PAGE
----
Review: Will Sparrow’s Road December 26, 2012Posted by ccbooks in Book Reviews.
It sounds fun, in theory: Travel on your own! No adults telling you when to go to bed or to do your chores! But the road in Elizabethan England is a dangerous place when you are a boy on your own. Yes, it’s better than taking abuse from the innkeeper your father sold you to, or suffering chest illness as a chimney sweep. But the nights are cold, meals are few and far between and almost no one can be trusted.
Still, Will Sparrow soldiers on in Karen Cushman’s latest charming historical middle grade novel. Cushman, who added spunky medieval girls to the Newbery canon with her books Catherine, called Birdy and The Midwife’s Apprentice, has moved forward to the time of the Virgin queen with last year’s Alchemy and Meggy Swan and now Will Sparrow’s Road. Will is looking for a new life and after several mishaps, joins a group of ‘oddities’–a little person named Fitz and a cat-girl named Grace who are shown off along with other strange creatures by Master Tidball. Together they travel from fair to fair, along with magicians, animal trainers and jugglers. Some travel for the fun of it and the excitement of the crowds, while others are in search of a home and a place of safety. Will learns that even those who seem most different from him at first have similar needs and aspirations.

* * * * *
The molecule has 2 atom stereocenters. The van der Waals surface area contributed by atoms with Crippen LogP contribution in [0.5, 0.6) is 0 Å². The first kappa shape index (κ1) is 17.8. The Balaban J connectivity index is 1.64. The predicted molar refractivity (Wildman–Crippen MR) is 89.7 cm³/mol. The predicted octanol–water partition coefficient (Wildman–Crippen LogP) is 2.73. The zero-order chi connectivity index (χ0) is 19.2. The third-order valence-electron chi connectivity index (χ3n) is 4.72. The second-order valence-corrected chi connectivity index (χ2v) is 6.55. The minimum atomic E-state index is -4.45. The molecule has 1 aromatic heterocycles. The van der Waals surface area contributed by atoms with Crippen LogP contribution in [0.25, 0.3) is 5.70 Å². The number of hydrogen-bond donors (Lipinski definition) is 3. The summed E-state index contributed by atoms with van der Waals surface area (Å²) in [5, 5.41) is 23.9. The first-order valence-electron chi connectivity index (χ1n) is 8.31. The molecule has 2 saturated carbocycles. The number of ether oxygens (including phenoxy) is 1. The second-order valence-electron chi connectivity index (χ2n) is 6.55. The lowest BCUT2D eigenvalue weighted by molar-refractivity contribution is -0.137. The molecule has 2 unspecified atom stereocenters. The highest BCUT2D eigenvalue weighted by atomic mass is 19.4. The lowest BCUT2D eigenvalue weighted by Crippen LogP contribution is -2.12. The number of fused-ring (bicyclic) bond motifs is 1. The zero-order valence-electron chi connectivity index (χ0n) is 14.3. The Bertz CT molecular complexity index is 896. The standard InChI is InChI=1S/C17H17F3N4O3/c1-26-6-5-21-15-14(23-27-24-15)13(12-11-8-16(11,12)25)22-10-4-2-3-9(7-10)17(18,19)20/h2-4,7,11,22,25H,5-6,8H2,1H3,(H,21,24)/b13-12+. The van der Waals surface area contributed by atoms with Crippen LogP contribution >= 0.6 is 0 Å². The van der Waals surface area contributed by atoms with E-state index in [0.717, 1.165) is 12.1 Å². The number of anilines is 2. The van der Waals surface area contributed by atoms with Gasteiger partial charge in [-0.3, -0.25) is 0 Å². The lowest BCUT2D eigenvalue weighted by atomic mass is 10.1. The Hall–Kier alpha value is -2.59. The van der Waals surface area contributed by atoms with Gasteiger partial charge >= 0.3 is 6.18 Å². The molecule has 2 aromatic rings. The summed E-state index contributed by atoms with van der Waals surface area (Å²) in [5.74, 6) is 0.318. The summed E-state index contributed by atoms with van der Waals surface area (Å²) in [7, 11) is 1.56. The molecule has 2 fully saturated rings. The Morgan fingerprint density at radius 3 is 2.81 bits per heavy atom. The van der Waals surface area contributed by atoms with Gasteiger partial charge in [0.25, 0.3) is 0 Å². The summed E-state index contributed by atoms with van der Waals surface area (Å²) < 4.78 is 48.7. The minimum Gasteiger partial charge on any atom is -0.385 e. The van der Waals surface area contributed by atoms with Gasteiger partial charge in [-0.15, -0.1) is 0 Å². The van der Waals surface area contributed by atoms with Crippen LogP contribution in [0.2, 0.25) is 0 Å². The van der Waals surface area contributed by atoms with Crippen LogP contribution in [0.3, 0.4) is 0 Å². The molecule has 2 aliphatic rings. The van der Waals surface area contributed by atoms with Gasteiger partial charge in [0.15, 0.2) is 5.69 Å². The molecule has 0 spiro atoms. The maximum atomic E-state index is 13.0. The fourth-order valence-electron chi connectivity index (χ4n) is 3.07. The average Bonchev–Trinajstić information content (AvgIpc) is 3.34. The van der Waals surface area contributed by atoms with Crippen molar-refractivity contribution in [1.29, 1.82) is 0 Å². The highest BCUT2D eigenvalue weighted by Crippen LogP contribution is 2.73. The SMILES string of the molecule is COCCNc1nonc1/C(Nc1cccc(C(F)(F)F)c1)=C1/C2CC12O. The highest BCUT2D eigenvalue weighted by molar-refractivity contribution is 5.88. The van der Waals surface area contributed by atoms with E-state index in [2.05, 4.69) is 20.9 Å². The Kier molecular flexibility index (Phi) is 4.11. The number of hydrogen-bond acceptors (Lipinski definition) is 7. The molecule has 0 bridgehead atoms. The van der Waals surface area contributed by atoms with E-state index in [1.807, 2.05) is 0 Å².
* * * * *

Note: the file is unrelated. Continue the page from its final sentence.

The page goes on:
The theme of ‘Don’t judge others by how they look’ is perhaps a little too obvious, but Cushman has created a strong, believable character in Will, who displays all the bravado and swagger of a pre-teen boy and he doesn’t change easily. Readers will enjoy the period details, especially the many descriptions of food and cheer Will on as he finally comes to realize who his true friends and supporters are.